Eliminating the Chasm Between Africans & Black Americans

October 22, 2014 at 02:24 pm | News

Byron Williams

Byron Williams

October 22, 2014 at 02:24 pm | News

Ghana's Kwame Nkrumah (pictured left) and America's Dr. Martin L. King Jr.
Nkrumah and Dr. King

Ghana’s Kwame Nkrumah (pictured left) and America’s Dr. Martin L. King Jr.

It has been difficult seeing and experiencing the chasm. “What chasm?” you may ask. The one that exists between brothers and sisters with a direct connection to Africa and those of us whose descendants were taken away from Africa against our will.

SEE ALSO: As a Black American, Trip to Lesotho Enriched My Life

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When I was 6 or 7 years old, I became aware that being Black was not desirable…and being an African was even worse.

I was an “African booty scratcher” before the famous line was uttered in the beginning of John Singleton‘s movie “Boyz in the Hood.”  Many times I was called a “Somalian” by my classmates, because of all the Sally Struthers commercials that zoomed in on the fly-ridden faces and distended bellies of malnourished, dark-skinned children.

My small frame and dark skin made me an easy target, but this was the beginning of me discovering identity.

What I didn’t understand was how my people could perpetrate such a notion when all of us share the same skin. Later I understood culture; I grasped that culture is what defines us.

However, what defines us doesn’t have to be what separates us.

When I told people that I WANTED to go to Africa, some asked, “Why?” with disdain. I responded that even though I don’t know my roots, it would be good to feel one step closer.

While working at a refugee resettlement center in Las Vegas, Nevada, I was able to work with and around many Africans who were Somalis, Habesha (dominant culture across Eritrea and Ethiopia), Kenyans, Liberians, Congolese, and more.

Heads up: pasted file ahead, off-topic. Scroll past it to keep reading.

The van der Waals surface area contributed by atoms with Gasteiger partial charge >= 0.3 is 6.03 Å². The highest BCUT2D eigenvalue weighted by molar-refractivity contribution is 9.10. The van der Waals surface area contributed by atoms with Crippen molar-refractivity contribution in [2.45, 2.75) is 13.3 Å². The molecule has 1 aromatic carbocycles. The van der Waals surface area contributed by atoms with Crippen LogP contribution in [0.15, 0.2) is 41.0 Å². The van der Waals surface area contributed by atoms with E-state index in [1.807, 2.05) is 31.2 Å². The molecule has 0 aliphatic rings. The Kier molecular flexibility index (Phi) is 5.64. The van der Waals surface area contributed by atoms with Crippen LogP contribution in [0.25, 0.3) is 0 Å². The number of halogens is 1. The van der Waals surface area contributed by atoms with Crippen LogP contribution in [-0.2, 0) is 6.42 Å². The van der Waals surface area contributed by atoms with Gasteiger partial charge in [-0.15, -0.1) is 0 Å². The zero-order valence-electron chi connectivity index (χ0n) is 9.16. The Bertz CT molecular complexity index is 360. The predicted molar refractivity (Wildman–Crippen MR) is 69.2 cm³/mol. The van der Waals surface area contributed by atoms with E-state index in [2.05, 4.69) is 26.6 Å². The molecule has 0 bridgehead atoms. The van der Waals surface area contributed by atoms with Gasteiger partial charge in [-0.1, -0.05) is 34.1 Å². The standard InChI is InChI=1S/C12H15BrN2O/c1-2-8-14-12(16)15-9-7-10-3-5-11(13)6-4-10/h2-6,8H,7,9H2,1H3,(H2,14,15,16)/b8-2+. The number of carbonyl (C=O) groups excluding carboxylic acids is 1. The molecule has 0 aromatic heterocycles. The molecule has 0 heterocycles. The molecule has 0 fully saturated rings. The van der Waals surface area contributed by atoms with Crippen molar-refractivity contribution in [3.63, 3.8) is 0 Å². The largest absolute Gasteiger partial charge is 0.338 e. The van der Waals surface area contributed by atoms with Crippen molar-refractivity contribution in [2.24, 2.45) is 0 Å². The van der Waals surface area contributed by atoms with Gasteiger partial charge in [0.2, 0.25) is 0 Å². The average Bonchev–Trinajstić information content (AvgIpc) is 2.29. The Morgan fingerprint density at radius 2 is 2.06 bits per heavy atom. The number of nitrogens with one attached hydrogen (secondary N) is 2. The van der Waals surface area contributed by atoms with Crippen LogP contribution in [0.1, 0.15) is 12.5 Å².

One of the comments I heard from a number of them was, “You [as a Black American] are not like the others.  You speak differently, you respect Africa, you like our food, you invite me in to your home.”

I took the time to explain that my respect is based on my life experiences and interest in other cultures. This led me to ask Africans from different countries, Have you tried speaking with many of us?

This initiated more than a few discussions about sagging pants, loud cursing, and no respect for elders; it’s easy to see why both sides don’t really engage with each other.

What common ground do Black Americans and Black Africans have?

History.

Have you as a Black American, old or young, visited an Ethiopian restaurant? Have you as a Ghanaian befriended a Black American elder and had dinner with him?

As I interacted more with Africans, it was clear to me that this feeling of disdain for Black Americans was caused due to Black American’s perceived ignorance and/or disinterest in our roots.

What has been equally disheartening, though, is that when I converse with Black Americans, they feel as though Africans they think they’re better because they are from Africa and have a direct connection.

How do we aid in broadening this gap? Keep doing what we’re doing. Keep ignoring each other. Keep thinking and believing in stereotypes. Keep pretending as though Black Americans chose to be ripped from our homeland. Keep referring to Africa as a monolith, a country.

Our connection lies in our oneness. In our struggle on the continent as well as in the United States. Let history be our bond. All we can do after that is to learn from each other. More importantly, learn WITH each other.

SEE ALSO: The Siddi People: The African Population of India, Pakistan 

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